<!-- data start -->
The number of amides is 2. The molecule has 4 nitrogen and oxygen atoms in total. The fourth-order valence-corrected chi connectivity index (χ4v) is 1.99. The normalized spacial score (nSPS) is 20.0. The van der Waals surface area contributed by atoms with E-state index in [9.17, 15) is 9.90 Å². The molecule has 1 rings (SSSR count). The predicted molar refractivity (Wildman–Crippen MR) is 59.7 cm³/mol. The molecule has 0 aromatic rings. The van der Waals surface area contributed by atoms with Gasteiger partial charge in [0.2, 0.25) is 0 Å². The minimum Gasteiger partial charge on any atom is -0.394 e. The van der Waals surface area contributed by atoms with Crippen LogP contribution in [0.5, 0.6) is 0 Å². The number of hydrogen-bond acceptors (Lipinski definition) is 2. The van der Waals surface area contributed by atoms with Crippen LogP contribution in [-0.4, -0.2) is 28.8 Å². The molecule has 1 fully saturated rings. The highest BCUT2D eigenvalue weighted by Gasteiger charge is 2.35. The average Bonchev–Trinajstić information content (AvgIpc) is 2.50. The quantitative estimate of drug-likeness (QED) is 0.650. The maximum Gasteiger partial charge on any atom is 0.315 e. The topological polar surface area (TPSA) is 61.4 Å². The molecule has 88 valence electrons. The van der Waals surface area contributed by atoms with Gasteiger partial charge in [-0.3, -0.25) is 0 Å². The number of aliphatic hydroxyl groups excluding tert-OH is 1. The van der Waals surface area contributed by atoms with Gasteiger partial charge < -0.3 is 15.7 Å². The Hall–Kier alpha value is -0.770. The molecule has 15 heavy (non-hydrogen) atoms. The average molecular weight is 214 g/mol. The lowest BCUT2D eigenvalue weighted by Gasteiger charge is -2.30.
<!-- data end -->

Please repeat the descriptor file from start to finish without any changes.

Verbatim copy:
The number of amides is 2. The molecule has 4 nitrogen and oxygen atoms in total. The fourth-order valence-corrected chi connectivity index (χ4v) is 1.99. The normalized spacial score (nSPS) is 20.0. The van der Waals surface area contributed by atoms with E-state index in [9.17, 15) is 9.90 Å². The molecule has 1 rings (SSSR count). The predicted molar refractivity (Wildman–Crippen MR) is 59.7 cm³/mol. The molecule has 0 aromatic rings. The van der Waals surface area contributed by atoms with Gasteiger partial charge in [0.2, 0.25) is 0 Å². The minimum Gasteiger partial charge on any atom is -0.394 e. The van der Waals surface area contributed by atoms with Crippen LogP contribution in [0.5, 0.6) is 0 Å². The number of hydrogen-bond acceptors (Lipinski definition) is 2. The van der Waals surface area contributed by atoms with Crippen LogP contribution in [-0.4, -0.2) is 28.8 Å². The molecule has 1 fully saturated rings. The highest BCUT2D eigenvalue weighted by Gasteiger charge is 2.35. The average Bonchev–Trinajstić information content (AvgIpc) is 2.50. The quantitative estimate of drug-likeness (QED) is 0.650. The maximum Gasteiger partial charge on any atom is 0.315 e. The topological polar surface area (TPSA) is 61.4 Å². The molecule has 88 valence electrons. The van der Waals surface area contributed by atoms with Gasteiger partial charge in [-0.3, -0.25) is 0 Å². The number of aliphatic hydroxyl groups excluding tert-OH is 1. The van der Waals surface area contributed by atoms with Gasteiger partial charge < -0.3 is 15.7 Å². The Hall–Kier alpha value is -0.770. The molecule has 15 heavy (non-hydrogen) atoms. The average molecular weight is 214 g/mol. The lowest BCUT2D eigenvalue weighted by Gasteiger charge is -2.30.